How to add DETAILS to your essays...
On the last exam, many students were lacking sufficient detail in their essays. Today we're going to do something to help you to understand how to get AS MUCH DETAIL AS HUMANLY POSSIBLE into your essays for the third exam!
Just so you know, details can include any/all of the following:
- Names - Nicholas Biddle, Treaty of New Echota, Worcester v. Georgia
- Dates - 1676, 1776, 1802, 1832, 1836, ...
- Events - Boston Massacre, Panic of 1837, Trail of Tears
- Numbers - 80% mortality rate; 70 in the treaty party, over 15000 in the non-treaty party
- Specific facts and elaboration - components of the civilization program, explanation of what AJ did to KILL the 2nd BUS, description of the Puritan safeguards, specific demands in the Declaration of Sentiments
Basically, if you have a date/name/event/fact in your notes related to the topic, then it SHOULD go in your essay! Put it ALL in there! (YES, this means that your paragraphs will be REALLY long!)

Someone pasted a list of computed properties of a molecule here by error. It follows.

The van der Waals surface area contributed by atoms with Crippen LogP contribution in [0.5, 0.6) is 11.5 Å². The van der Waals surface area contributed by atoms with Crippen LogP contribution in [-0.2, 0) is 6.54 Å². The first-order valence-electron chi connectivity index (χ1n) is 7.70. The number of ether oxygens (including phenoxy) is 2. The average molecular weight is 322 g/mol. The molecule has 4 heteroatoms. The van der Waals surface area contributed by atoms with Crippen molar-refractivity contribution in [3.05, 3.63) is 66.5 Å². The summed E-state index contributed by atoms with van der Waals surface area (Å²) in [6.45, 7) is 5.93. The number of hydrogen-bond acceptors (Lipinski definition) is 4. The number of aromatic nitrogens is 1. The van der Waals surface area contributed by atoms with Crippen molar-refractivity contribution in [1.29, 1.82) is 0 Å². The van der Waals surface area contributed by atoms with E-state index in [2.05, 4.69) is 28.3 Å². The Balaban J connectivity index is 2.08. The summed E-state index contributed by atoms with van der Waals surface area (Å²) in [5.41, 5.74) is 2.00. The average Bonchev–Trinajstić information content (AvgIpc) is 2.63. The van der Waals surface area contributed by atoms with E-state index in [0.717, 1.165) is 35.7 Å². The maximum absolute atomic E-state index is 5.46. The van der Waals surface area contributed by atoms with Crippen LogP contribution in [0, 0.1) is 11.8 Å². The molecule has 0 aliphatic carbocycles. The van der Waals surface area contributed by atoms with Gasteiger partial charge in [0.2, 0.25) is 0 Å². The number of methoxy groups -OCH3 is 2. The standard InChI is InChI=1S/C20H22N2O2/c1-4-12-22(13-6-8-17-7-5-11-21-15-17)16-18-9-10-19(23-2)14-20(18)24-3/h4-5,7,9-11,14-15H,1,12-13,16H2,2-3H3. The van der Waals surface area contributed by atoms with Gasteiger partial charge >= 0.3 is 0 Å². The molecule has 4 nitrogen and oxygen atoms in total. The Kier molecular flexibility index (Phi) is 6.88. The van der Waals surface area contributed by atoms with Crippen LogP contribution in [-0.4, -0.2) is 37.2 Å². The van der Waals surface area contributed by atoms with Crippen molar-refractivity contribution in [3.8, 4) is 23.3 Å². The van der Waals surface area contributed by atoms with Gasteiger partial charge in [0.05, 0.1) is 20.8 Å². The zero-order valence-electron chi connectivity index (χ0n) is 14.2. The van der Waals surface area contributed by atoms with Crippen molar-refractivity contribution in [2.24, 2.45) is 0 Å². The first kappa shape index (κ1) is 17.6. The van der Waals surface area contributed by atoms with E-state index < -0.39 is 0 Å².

My Guarantee: The MORE (accurate and appropriate) details you have, the HIGHER your essay score!!!
Common Example: The Cherokee went to court and won, but Jackson didn't listen.
BETTER Example: In 1832, the Cherokee (who had embraced the civilization program and had in fact established a government similar to that of the US Constitution) fought against Georgia's actions in the Supreme Court case of Worcester v. Georgia. The Supreme Court sided with the Cherokee, saying that it was a violation of the Indian Intercourse Act of 1790 for Georgians to try to interfere with Cherokee land. Andrew Jackson, however, did not agree with this decision and outwardly opposed Justice John Marshall. In fact, he is known for saying "John Marshall has made his decision; let him enforce it..."
Reverse Mad Lib Time!
In traditional Mad Libs, I would give you a story with blanks in it. You would fill in the blanks without seeing the story. Then we'd all laugh hysterically at the ridiculousness that ensues.
Today we're going to do a REVERSE Mad Lib! I'll provide the "blanks" and you'll fill in the story! Bwa ha ha! It's crazy! (Not John Brown crazy, but crazy nonetheless!)
- Get into groups based on my instructions...
- Let's look at one of the possible essay questions for Exam 3
- I'm going to give each group an envelope representing one of the events/issues. Inside the envelope are cut up slips of paper representing the details of that event.
- Your job is to tell the story of that event/issue USING ALL OF THE DETAILS. Your group will write a paragraph on the paper provided by inserting the details in the appropriate places and weaving them together with your own words to create a story.
- Near the end of class, we'll all share our stories. Hopefully no laughing will be involved.